Directors 1: Alain Resnais
Outside of France, Resnais still retains the image of the haughty auteur he developed after ‘Last Year At Marienbad’ or ‘Hiroshima Mon Amour’. But with over forty films to his credit he has hardly ever stopped working, and the range of film subjects he has covered is astonishing. Following a line through his career, one uniting strand emerges. He is fascinated by the use of artifice to define film’s truthfulness, and is willing to use any means, no matter how theatrical, to make his point. He is a keen Anglophile, and is interested in finding frameworks to explain ideas.
‘Last Year At Marienbad’ and ‘Life Is A Bed Of Roses’ both unfold like waking dreams. Resnais is a great admirer of Scarborough playwright Alan Ayckbourn (A Scarborough teatowel hangs in the kitchen in ‘On Connait La Chanson’). Ayckbourn is the last person you’d ever suspect of harbouring surrealist instincts until you realise that several of his recent London plays have involved malfunctioning robots. The idea of the blue-rinse brigade trotting along to plays about futuristic communication breakdown proves that they can be weaned away from Francis Durbridge thrillers if the right wolves get into sheep’s clothing.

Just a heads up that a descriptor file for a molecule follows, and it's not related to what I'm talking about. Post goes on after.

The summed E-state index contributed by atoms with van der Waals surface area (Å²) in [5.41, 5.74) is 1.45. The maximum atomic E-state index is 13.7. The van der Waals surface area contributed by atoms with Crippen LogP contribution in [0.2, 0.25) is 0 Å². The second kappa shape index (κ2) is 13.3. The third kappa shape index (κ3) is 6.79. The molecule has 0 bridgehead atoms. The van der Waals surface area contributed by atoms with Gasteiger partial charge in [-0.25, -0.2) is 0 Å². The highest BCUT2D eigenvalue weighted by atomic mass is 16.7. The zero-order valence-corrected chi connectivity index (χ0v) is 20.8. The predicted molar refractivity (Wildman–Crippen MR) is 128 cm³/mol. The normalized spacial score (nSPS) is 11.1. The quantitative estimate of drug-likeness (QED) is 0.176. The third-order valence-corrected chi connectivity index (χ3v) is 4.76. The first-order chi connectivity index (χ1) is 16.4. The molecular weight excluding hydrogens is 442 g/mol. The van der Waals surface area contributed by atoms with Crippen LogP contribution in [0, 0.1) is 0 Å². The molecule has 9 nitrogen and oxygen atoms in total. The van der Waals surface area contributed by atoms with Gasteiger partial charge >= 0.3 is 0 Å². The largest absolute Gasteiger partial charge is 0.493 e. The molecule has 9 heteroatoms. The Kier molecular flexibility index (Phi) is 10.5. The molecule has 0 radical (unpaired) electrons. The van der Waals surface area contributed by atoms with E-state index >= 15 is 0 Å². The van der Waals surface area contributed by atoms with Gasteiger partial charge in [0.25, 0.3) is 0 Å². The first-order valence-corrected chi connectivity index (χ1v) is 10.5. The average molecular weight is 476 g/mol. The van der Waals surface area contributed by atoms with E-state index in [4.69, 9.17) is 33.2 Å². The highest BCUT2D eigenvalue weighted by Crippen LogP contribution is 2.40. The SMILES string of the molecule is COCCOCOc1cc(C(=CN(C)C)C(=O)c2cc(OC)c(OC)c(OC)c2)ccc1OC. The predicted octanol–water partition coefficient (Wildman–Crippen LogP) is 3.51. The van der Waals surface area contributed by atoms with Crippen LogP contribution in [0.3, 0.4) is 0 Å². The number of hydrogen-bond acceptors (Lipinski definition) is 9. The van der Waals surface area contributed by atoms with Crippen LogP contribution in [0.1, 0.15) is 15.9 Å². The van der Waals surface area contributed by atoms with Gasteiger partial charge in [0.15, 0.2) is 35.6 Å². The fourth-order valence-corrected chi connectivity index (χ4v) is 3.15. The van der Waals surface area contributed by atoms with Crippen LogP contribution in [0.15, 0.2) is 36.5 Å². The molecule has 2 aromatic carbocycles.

Clearly, Resnais recognises something we fail to see about ourselves. In ‘On Connait La Chanson’ (1997), he uses Dennis Potter’s device of breaking into brief snatches of popular song in order to explain feelings. More overlooked in this film is his use of animal imagery to suggest emotions, so that when Odile Lalande sees something that revolts her, we catch a brief glimpse of a pulsating octopus, and shots of marine animals are used to suggest the movements of guests circulating at a party.
‘Last Year At Marienbad’ creates a peculiarly hypnotic sense of dislocation as guests wander around a spa trying to recall an affair that may or may not have occurred. Architecture, spaces and silences play a great part in defining mood here, as they do in ‘Life is A Bed Of Roses’ (1983), which is set in one location during three separate time periods. A Utopian society attempts to create a better world in a beautiful chateau, while, more than sixty years later, the same chateau is being used by an alternative education class searching for the meaning of happiness. At the same time, children on their school break imagine the chateau to be their dream play-house. Only one group comes close to discovering a truly Utopian state, and it’s not the adults. Resnais’ heroes have no nationality; they are simply human. He remains a fascinating director in his eighties.